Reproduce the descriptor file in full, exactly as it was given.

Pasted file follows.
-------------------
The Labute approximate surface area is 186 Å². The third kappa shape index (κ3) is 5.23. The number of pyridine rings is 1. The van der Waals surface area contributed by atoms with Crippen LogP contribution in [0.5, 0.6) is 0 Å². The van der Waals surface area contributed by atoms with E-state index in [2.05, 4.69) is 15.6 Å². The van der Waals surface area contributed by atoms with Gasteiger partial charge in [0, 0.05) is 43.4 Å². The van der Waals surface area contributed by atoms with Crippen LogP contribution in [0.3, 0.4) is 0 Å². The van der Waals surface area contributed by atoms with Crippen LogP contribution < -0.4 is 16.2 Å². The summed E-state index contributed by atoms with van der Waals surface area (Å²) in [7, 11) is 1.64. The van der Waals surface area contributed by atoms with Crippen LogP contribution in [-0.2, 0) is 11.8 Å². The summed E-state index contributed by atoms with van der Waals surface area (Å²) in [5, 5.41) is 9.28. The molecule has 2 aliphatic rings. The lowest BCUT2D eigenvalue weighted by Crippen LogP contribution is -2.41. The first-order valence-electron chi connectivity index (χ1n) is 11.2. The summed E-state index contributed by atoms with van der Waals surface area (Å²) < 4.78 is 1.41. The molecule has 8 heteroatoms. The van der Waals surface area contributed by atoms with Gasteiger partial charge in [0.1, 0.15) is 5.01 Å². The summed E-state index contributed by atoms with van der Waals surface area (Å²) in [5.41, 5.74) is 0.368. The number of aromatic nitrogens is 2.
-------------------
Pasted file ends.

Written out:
The Labute approximate surface area is 186 Å². The third kappa shape index (κ3) is 5.23. The number of pyridine rings is 1. The van der Waals surface area contributed by atoms with Crippen LogP contribution in [0.5, 0.6) is 0 Å². The van der Waals surface area contributed by atoms with E-state index in [2.05, 4.69) is 15.6 Å². The van der Waals surface area contributed by atoms with Gasteiger partial charge in [0, 0.05) is 43.4 Å². The van der Waals surface area contributed by atoms with Crippen LogP contribution in [0.3, 0.4) is 0 Å². The van der Waals surface area contributed by atoms with Crippen LogP contribution < -0.4 is 16.2 Å². The summed E-state index contributed by atoms with van der Waals surface area (Å²) in [7, 11) is 1.64. The van der Waals surface area contributed by atoms with Crippen LogP contribution in [-0.2, 0) is 11.8 Å². The summed E-state index contributed by atoms with van der Waals surface area (Å²) in [5, 5.41) is 9.28. The molecule has 2 aliphatic rings. The lowest BCUT2D eigenvalue weighted by Crippen LogP contribution is -2.41. The first-order valence-electron chi connectivity index (χ1n) is 11.2. The summed E-state index contributed by atoms with van der Waals surface area (Å²) < 4.78 is 1.41. The molecule has 8 heteroatoms. The van der Waals surface area contributed by atoms with Gasteiger partial charge in [0.1, 0.15) is 5.01 Å². The summed E-state index contributed by atoms with van der Waals surface area (Å²) in [5.41, 5.74) is 0.368. The number of aromatic nitrogens is 2.